QLD Uninsured Minor car accident at intersection

Discussion in 'Traffic Law Forum' started by John Jonathan, 15 September 2019.

  1. John Jonathan

    John Jonathan Member

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    Im in the process of trying to rebute a claim and the insurance company is saying that im at fault. I solemnly beleive that is not the case though. At the moment im seeking two different options...
    1. Take this further up and seek a lawyer for advice and possibly take them to court or
    2. Consider some ways i can somehow reduce the large amount of money they are asking for.
    Before choosing either option, i wanted to get some input here first on how strong my case is looking.

    So what happened is that i was planning on making a right hand turn from within an island. The intersection looks like this.
    [​IMG]
    So in this scenario, im the blue car and my desired direction of travel is to take a right hand turn from within the island, cross red car's direction of travel first and go down the road. The other vehicle, the red car, was waiting behinda dotted line where there was a give way sign. My indicator was on and my vehicle was turned already within the island so red should've already known my desired direction of travel. Once a gap had emerged within traffic from my left i proceeded to turn right; red car also decided to drive forward a second before i did. This lead to me crashing into the right rear door of her vehicle. Her vehicle was here during the time of the crash.[​IMG]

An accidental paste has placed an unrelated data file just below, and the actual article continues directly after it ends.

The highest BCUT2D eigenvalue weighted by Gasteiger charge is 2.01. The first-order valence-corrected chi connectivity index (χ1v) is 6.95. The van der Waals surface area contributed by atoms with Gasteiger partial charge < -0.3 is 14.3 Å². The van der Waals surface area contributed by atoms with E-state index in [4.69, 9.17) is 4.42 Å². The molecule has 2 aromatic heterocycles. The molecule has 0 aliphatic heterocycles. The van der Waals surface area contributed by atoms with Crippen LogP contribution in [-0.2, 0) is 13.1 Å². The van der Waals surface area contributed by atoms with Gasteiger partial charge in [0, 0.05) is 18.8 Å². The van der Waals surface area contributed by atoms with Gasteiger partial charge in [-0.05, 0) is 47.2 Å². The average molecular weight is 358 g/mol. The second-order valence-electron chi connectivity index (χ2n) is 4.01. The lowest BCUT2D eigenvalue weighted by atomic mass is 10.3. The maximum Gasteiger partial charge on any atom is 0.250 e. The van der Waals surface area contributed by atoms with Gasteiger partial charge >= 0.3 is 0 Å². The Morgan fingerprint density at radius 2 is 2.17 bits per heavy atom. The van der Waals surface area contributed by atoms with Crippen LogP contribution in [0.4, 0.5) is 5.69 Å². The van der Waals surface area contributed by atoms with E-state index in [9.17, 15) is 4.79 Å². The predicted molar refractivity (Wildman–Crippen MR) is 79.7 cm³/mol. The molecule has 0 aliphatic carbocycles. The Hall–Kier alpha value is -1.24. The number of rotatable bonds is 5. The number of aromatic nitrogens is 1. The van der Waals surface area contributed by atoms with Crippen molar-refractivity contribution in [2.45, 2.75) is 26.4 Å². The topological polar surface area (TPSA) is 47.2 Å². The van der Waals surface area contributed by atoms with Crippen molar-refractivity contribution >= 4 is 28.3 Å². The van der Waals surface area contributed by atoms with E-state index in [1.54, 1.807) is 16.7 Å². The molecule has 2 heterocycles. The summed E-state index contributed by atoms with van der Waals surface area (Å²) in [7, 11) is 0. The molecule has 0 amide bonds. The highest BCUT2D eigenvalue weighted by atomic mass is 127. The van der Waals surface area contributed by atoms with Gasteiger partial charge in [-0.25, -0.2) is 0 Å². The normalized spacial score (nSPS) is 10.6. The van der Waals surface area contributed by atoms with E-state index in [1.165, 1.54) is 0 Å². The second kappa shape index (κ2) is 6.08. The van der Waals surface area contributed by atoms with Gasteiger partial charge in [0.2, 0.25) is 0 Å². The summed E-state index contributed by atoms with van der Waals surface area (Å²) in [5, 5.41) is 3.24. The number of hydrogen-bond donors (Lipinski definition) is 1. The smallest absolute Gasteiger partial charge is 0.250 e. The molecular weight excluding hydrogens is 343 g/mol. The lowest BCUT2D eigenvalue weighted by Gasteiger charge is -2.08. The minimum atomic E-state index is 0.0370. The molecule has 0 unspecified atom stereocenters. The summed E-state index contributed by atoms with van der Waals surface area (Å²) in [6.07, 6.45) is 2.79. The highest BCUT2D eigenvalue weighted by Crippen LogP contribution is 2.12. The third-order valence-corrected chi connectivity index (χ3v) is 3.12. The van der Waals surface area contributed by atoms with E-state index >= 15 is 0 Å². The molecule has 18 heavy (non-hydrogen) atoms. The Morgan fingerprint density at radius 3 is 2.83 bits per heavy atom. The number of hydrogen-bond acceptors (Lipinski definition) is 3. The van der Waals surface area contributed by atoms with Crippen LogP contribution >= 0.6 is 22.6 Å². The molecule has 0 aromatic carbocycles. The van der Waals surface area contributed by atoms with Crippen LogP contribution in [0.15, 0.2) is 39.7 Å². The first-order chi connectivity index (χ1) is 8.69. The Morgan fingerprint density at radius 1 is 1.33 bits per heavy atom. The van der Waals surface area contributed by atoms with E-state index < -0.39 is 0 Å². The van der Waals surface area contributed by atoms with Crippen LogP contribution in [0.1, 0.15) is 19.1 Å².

The reason they had decided to drive forward anyway was because they thought i was making an illegal u-turn. The insurance company claims that i failed to conduct a u-turn safely, saying that i couldv'e prevented a collision. I was paying more attention towards incoming traffic on my left however, did not expect the red car to drive forward before i did, and only drove centimeters before the collision had occured. I also don't beleive this turn counts as a u-turn either, since i already positioned my vehicle behind the white line in the island before choosing to turn right. Im not very knowledgeable in traffic law however and the only people i've talked to so far is the insurance company and driver making a claim against me and my own family who for obvious reasons will claim im in the right regardless of what happened. I just wanna know who is in the right here and what my next course of action should be.